"Algae may be the key to unlocking an important negative-emissions technology to combat climate change," said Charles Greene [cornell.edu], Cornell professor of Earth and Atmospheric Sciences and a co-author of new research reported in Earth's Future [wiley.com] [open, DOI: 10.1002/2017EF000704] [DX [doi.org]], published March 24 by the American Geophysical Union.
"Combining two technologies – BECCS and microalgae production – may seem like an odd couple, but it could provide enough scientific synergy to help solve world hunger and at the same time reduce the level of greenhouse gases that are changing our climate system," Greene said. Based on an idea first conceptualized by co-author Ian Archibald of Cinglas Ltd., Chester, England, the scientists call the new integrated system ABECCS, or algae bioenergy with carbon capture and storage.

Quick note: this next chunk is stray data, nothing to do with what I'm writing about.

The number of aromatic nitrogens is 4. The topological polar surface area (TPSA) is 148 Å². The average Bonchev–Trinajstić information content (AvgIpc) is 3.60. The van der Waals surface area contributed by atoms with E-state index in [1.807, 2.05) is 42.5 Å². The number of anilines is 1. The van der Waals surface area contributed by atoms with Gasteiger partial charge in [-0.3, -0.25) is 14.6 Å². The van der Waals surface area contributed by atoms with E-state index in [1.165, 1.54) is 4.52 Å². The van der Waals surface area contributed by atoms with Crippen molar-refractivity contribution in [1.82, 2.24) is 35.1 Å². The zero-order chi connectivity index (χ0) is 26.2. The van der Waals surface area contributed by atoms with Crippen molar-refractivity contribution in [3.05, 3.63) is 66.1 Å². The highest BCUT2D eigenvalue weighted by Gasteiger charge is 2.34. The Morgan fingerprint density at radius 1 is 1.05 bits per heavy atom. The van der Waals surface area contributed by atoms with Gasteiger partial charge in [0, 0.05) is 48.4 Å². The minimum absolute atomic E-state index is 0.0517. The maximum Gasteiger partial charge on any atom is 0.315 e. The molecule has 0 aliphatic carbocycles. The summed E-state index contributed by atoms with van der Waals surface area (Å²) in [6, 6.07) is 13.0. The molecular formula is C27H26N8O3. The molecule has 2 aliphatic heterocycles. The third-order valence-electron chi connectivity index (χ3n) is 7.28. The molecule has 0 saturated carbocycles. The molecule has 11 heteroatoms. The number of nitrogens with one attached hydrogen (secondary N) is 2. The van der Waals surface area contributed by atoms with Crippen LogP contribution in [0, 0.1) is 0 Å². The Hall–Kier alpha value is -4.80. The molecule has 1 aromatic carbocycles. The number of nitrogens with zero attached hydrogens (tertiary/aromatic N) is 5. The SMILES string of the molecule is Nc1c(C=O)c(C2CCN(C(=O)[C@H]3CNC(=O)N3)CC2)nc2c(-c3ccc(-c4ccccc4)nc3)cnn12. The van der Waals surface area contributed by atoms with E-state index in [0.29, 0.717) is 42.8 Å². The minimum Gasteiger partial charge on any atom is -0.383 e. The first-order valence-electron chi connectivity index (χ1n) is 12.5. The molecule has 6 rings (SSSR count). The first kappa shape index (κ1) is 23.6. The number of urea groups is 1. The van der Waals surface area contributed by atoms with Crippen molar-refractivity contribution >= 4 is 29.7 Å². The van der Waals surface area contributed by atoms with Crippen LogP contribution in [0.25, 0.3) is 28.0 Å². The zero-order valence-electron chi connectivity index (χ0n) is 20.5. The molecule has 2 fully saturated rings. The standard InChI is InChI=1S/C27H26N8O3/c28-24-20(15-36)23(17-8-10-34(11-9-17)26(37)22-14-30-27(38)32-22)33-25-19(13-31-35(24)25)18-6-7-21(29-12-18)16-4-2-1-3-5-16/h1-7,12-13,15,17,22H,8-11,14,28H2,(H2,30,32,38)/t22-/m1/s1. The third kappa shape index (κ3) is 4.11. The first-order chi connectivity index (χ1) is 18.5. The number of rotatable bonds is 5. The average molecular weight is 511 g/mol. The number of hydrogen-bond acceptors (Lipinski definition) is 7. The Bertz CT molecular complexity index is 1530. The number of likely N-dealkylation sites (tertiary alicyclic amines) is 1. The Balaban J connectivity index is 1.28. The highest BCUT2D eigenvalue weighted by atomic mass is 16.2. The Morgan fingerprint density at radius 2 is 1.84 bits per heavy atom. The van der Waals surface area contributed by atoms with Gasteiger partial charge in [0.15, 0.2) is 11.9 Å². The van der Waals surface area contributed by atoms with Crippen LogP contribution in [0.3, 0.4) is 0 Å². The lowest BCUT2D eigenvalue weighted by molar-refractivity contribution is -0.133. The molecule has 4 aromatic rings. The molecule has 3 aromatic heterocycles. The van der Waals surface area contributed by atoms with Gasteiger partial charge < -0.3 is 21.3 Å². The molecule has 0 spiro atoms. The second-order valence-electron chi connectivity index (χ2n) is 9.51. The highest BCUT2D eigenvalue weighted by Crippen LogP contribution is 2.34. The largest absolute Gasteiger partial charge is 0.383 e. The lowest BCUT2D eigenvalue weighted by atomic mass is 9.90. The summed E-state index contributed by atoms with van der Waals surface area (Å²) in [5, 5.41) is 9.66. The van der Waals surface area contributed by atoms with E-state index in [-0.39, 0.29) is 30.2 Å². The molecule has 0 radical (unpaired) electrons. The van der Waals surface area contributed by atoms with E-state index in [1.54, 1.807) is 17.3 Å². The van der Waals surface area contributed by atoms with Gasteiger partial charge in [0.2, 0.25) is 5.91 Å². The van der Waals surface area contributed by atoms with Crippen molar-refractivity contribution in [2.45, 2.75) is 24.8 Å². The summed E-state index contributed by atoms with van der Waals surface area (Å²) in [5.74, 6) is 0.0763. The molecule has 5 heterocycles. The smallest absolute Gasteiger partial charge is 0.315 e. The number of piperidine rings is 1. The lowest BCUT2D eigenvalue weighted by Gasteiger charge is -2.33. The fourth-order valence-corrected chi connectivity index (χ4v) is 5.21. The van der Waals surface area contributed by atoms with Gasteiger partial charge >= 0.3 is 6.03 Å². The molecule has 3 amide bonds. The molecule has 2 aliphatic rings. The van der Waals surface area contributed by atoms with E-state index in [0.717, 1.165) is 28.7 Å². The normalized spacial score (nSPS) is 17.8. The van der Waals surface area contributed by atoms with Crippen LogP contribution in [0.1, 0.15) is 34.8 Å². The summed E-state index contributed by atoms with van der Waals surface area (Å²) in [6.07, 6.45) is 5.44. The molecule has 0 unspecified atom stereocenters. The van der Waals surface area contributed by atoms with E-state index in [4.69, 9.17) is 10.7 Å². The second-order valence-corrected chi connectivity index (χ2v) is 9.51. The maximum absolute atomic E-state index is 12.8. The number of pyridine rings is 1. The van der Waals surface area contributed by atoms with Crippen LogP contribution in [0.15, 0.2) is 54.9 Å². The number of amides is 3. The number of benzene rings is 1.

The ABECCS system can act as a carbon dioxide sink while also generating food and electricity. For example, a 7,000-acre ABECCS facility can yield as much protein as soybeans produced on the same land footprint, while simultaneously generating 17 million kilowatt hours of electricity and sequestering 30,000 tons of carbon dioxide per year.
The ABECCS system's economic viability depends on the value of the nutritional products being produced and the price of carbon. Even without a price on carbon, microalgae production – in a fish-farming, aquacultural sense – is commercially viable today if the algae are priced as a fishmeal replacement in aquafeeds.